Medicaid at Birth, WIC Takeup, and Children's Outcomes

Year: 2003

Research Center: Institute for Research on Poverty, University of Wisconsin-Madison

Investigator: Bitler, Marianne, and Janet Currie

Institution: RAND Corporation

Project Contact:
Marianne Bitler
Research Fellow
Public Policy Institute of California
500 Washington St.
San Francisco, CA
Phone: 415-291-4491


The Special Supplemental Nutrition Program for Women, Infants and Children (WIC) provides participants with supplemental foods, nutrition education, and health referrals. While WIC was originally established to address malnutrition and hunger, today many children are at risk of obesity. The Surgeon General's 2001 report on obesity emphasizes the importance of early intervention to prevent obesity, since eating habits are hard to change once they are formed. Hence, the prevention of overweight and obesity is now an important goal of WIC. This study examined to what extent WIC is meeting this goal among young children.

Most previous research focuses on WIC participation during pregnancy and on birth outcomes. This study examined the WIC participation rate among eligible 4-year-old children (which is referred to as WIC takeup) and documented the effect of childhood WIC participation on risk of obesity. The study used data on WIC participation, child anthropometrics, health, and health care utilization from the 1996 and 2001 panels of the Survey of Income and Program Participation (SIPP). The main empirical challenge in this study was to account for the possibility that women select into WIC based on unobservable characteristics that also affect their health outcomes. For example, if women in poor health are more likely to participate in WIC, then standard estimation procedures will lead to biased estimates of the effect of WIC on health outcomes. The authors showed that recent changes to the Medicaid program had significant effects on WIC takeup, and used the Medicaid changes as instruments to identify the effects of WIC on child outcomes.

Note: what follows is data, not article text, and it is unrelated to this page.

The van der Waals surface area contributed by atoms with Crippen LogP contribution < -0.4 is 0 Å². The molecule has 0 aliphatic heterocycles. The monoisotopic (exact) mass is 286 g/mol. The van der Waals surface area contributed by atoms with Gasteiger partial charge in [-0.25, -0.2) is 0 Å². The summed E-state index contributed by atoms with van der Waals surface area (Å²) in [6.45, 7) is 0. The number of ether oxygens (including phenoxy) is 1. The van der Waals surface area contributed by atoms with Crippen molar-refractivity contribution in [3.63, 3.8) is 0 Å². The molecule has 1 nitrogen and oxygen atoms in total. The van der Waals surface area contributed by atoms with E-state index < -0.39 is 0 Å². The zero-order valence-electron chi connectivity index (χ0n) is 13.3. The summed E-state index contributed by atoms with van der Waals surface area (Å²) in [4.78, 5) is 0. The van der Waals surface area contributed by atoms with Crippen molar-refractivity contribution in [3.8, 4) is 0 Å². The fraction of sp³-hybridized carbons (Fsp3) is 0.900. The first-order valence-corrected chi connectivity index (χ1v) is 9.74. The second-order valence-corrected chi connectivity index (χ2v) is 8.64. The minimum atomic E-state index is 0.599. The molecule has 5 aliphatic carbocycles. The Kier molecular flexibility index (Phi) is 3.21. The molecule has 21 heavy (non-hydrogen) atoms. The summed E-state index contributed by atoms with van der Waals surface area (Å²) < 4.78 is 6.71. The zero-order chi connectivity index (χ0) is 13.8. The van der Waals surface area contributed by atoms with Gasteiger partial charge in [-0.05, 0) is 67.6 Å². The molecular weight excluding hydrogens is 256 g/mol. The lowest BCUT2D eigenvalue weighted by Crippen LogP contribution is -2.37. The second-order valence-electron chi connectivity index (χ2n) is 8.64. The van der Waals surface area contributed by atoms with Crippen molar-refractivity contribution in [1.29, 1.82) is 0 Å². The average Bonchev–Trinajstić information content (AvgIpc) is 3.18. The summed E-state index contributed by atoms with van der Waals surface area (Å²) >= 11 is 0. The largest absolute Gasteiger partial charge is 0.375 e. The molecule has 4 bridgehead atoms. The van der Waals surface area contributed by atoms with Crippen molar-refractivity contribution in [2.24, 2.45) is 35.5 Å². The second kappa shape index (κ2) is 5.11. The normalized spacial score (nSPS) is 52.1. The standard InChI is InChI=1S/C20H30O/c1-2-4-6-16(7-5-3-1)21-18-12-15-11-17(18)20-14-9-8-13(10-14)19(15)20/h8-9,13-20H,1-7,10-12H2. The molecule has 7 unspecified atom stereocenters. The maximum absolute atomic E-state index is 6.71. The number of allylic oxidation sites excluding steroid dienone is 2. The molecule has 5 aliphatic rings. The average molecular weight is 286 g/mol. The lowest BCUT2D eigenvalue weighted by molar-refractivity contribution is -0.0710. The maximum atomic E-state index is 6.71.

WIC participation among children may have been affected by two recent changes to the Medicaid program. First, higher Medicaid cutoffs for infants are likely to affect childhood WIC participation because most children who use WIC began using the program as infants, and Medicaid confers automatic eligibility for WIC. The authors showed that higher Medicaid cutoffs during infancy induced the infants' mothers to join both Medicaid and WIC, and that some fraction of these new entrants remained on the program through early childhood.

The second Medicaid eligibility change occurred through the State Child Health Insurance Program (SCHIP). Under SCHIP, States were given the option of extending public health insurance to uninsured children either by expanding Medicaid or by creating a separate, standalone program (or by some combination). Because Medicaid participants are eligible for WIC, States that used SCHIP to expand Medicaid also expanded eligibility for WIC among children. However, the study showed that these changes had little impact on children's WIC participation, suggesting that it is difficult to enroll children who did not participate as infants.

In the instrumental variables models, WIC participation at age four is associated with a large and statistically significant reduction in the probability that children are at risk of overweight (defined as having a Body Mass Index above the 85th percentile for sex and age). WIC has no significant effect on use of health care, which supports the interpretation that the effects on weight are due to the nutritional component of the WIC program rather than to any links between WIC and current access to medical care.

The study results suggest that either the nutrition education, the provision of nutritious foods, or both helps prevent obesity among young children. An important caveat is that the close link between Medicaid coverage of the birth, WIC participation during infancy, and WIC participation during childhood makes it difficult to isolate the net effect of WIC during childhood.